A memorial near the Gates of Heaven synagogue in Madison’s James Madison Park was spray-painted with swastikas and a pro-President Donald Trump message in large red letters on September 20, hours before the Jewish New Year of Rosh Hashanah.

A memorial near the Gates of Heaven synagogue in Madison’s James Madison Park was spray-painted with swastikas and a pro-President Donald Trump message in large red letters hours before Rosh Hashanah, the Jewish New Year.

It is the latest in what a top Wisconsin Jewish leader says is an increase in anti-Semitic incidents over the past few years.

Madison Police said they are investigating the incident, which was reported early Wednesday morning by a passerby who noticed the memorial had been defaced with “TRUMP RULES,” “ANTIFA SUCKS” and Nazi symbols. Antifa refers to anti-fascist activists who have violently clashed with white supremacists and neo-Nazis in recent months, including at Charlottesville, Virginia. That march featured chants of “Jews will not replace us.”

Police spokesman Joel DeSpain said the incident had “the potential to be a hate crime.” To qualify, Wisconsin law requires that an individual intend to target a specific group.

“That kind of vandalism, the kind of bigotry that we’re experiencing is obviously something repugnant to 99 percent of the community. And I’m just hoping that people who know the culprits would step forward,” Madison Mayor Paul Soglin said.

Wisconsin Attorney General Brad Schimel called the vandalism an “appalling attack” and urged people to contact Madison Area Crime Stoppers (608-266-6014) if they have any information. Schimel offered the state Department of Justice’s assistance in investigating the incident.

“The display of anti-Semitic graffiti being investigated today is outrageous,” Schimel said.

He added that “all graffiti is criminal, but not all graffiti invokes this type of emotion and I am outraged to see two examples of targeted vandalism in Madison within the last week.” Schimel was referring a message found spray-painted on the Wisconsin Law Enforcement Memorial at the state Capitol Saturday decrying the acquittal of a white ex-St. Louis police officer in the fatal shooting of a black man.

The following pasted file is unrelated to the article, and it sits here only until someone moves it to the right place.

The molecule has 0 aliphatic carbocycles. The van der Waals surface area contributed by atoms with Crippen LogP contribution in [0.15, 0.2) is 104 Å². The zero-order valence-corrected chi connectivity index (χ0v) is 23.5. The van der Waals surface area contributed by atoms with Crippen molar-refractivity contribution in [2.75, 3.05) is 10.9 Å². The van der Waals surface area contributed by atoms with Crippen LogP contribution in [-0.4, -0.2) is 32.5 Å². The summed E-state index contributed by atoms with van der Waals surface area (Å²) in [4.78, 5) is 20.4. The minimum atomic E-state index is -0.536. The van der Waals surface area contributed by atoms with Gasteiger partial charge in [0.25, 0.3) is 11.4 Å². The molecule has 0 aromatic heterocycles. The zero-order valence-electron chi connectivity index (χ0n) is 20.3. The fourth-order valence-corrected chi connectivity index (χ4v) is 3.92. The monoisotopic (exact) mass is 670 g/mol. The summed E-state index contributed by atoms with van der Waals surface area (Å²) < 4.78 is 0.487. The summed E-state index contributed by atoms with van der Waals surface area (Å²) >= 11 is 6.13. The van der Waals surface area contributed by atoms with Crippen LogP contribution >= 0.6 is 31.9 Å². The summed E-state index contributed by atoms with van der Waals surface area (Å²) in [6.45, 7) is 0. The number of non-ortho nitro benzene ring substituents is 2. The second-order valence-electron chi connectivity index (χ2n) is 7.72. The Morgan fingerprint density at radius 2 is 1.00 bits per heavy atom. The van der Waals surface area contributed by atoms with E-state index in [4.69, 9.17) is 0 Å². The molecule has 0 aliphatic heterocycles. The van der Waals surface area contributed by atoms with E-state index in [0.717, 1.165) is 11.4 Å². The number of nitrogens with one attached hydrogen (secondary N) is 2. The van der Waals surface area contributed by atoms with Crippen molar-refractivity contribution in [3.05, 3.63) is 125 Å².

Madison Police Detective Tracie Jokala, who has investigated hate crimes in Wisconsin, said the Gates of Heaven incident is not surprising considering recent events in the country.

“We are in very complicated times right now,” Jokala said. “And in the last few decades, the internet has become a Petri dish in which those who have the same jaded ideas can find others who think the same way, and therefore be emboldened.”

There are no reliable data on the number or rate of hate crimes in the United States, according to the investigative news nonprofit ProPublica. The organization has collected several dozen reports of alleged incidents of hate and bias in Wisconsin since November when it began soliciting tips throughout the country as part of its Documenting Hate project. The Wisconsin Center for Investigative Journalism is among more than 100 news outlets and other groups participating in the project.

The memorial alongside the Gates of Heaven synagogue that was defaced is dedicated to people who fought in the Spanish Civil War in the 1930s. The synagogue is one of the oldest surviving synagogue buildings in the nation.

Gates of Heaven is a popular attraction for celebrations and a place of worship during holidays. The Jewish community rents out the synagogue from the city of Madison, which owns the building. About 200 to 300 worshipers come to the synagogue for prayer services during the Jewish New Year, said Hannah Rosenthal, president the Milwaukee Jewish Federation who has been leading services at the Gates of Heaven for 34 years.